*In 2011, investors from Mainland China accounted for 25% percent of Hong Kong prime property purchases, which has resulted in pushing home prices out of reach for many aspiring middle class citizens

*Hong Kong's wealth gap, long being the highest in Asia, has reached its highest level in decades

It is more likely than not that Taiwan would experience similar results within a OCTS model.  With the housing market within Taipei already experiencing what many economists perceive as a housing bubble waiting to burst, a large influx of Chinese capital into the housing market would likely send the median home price in the city through the roof, causing even more discontent with aspiring homeowners than what currently exists.  Other major cities in Taiwan, such as Kaohsiung, Taichung, Tainan, and Hsinchu would likely see a considerable spike in real estate prices as well.

In the agricultural sector, Taiwanese farmers  would also face a bleak future, as China's agricultural industry attempts to emulate the quality of Taiwanese products, larger Chinese firms would likely have the ability to eventually produce similar products at a lower cost without the current trade barriers as a restriction to Taiwan's domestic market, forcing many producers in Taiwan to leave the industry.

In the tourism sector, Taiwan would also likely experience many of the similar effects that have been felt by Hong Kong since Mainlanders were permitted to enter the city on individual visas, rather than on the group visa program.  As Hong Kong based companies shifted much of their manufacturing base to China proper, tourism has grown as a vital economic aspect of the cities economy.  As a result, retail rental properties have skyrocketed in the city, rising as much as 32% in some prime locations, erasing the traditional landscape of some areas, such as Causeway Bay in the process.  In 2011, the retail chain Forever 21 opened its first store in Hong Kong in 2011, paying $1.4 million dollars in rent per month--the highest in the world in both total terms and square feet.
Forever 21 in Hong Kong

  While many areas in Taiwan would likely follow suit in developing areas that would cater to the influx of Chinese tourists, some would likely be in areas that are considered mainstays of Taiwanese society, such as night market areas.  It is likely that many areas within Taiwanese cities would become unrecognizable as they currently stand.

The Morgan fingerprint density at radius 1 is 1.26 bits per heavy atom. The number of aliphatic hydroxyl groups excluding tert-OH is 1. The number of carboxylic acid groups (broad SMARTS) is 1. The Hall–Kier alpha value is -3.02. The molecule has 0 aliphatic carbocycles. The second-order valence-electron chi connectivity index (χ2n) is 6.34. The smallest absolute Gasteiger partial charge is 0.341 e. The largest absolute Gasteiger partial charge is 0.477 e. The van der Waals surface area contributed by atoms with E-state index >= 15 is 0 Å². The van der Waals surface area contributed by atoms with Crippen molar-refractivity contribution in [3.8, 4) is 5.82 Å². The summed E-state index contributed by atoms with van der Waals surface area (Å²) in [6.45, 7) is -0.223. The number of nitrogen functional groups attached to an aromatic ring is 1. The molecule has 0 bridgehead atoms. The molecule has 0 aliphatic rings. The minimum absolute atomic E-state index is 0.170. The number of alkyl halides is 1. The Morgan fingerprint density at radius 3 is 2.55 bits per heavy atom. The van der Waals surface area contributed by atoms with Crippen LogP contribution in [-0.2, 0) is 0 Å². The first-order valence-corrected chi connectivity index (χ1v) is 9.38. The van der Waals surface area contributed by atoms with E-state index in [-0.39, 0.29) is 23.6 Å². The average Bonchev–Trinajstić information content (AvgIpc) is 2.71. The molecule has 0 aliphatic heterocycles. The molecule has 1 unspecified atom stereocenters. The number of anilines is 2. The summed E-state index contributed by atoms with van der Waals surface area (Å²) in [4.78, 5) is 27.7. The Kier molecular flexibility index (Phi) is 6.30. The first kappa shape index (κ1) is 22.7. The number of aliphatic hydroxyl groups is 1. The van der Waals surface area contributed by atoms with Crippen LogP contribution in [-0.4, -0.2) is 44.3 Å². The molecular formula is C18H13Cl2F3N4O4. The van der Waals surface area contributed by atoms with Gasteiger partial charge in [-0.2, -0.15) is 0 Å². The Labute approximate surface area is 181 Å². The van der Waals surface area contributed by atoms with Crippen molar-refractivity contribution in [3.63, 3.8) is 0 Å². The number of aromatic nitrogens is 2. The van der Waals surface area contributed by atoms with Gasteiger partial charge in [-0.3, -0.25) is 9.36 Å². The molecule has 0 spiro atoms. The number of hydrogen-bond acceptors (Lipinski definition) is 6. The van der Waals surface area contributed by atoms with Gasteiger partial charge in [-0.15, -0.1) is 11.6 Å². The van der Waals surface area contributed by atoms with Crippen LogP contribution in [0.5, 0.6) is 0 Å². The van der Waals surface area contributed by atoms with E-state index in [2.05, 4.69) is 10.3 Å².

The cultural impact within Taiwan as a result of a OCTS implementation would be massive, and the results of which are far too large to be explored in depth here, but a brief (albeit simplistic) overview is needed. Ironically, studies and polls have shown that since the 1997 handover,  residents of Hong Kong have latched on tighter to the notion of being a citizen of Hong Kong that has an identity separate from Mainland Chinese, instead of forming an identity that is one of simply being "Chinese".  In 2011, a University of Hong Kong poll asked residents to rate how strongly they felt as being a "Hong Kong citizen", with the average rating being 8.23, the highest result in 10 years.  The same participants in the poll rated their feelings about being a "Chinese citizen" at an average of 7.01--a 12-year low.  With many residents increasing their  daily contact with the population from China proper, there was likely a feeling that while ethnically bonds are indeed shared, culturally wide differences have developed over time, resulting in some level of a nationality difference.

In the case of a similar poll taking place in Taiwan 15 years after a hypothetical unification scenario, the numbers would likely be much further apart in those identifying themselves proudly as "Taiwanese" and at the same time "Chinese citizens".  For over a half-century, the citizens of Taiwan have combined (often times with considerable friction) aspects of Chinese culture from a large influx of Chinese immigrants--refugees that occurred in the mid to late 1940s with an existing Taiwanese culture that was already firmly developed prior to their arrival, sprinkled with aspects of Japanese colonial rule that lasted sixty years--without the interference of the guiding hand of the People's Republic of China.  The result could in fact be compared to the formation of a separate American cultural identity that occurred prior to the American revolution, as distance between England and its colonies allowed for such a development to occur.  For many colonists, the bloodlines did not change, but their mindset and self-identity evolved. One example in which China shows its inability to understand the complexities of the evolution of Taiwanese self-identity is the way in which it classifies the aboriginal population of Taiwan.  While Taiwan recognizes 14 distinct and separate native Taiwanese aboriginal groups within its borders-- the PRC sees one.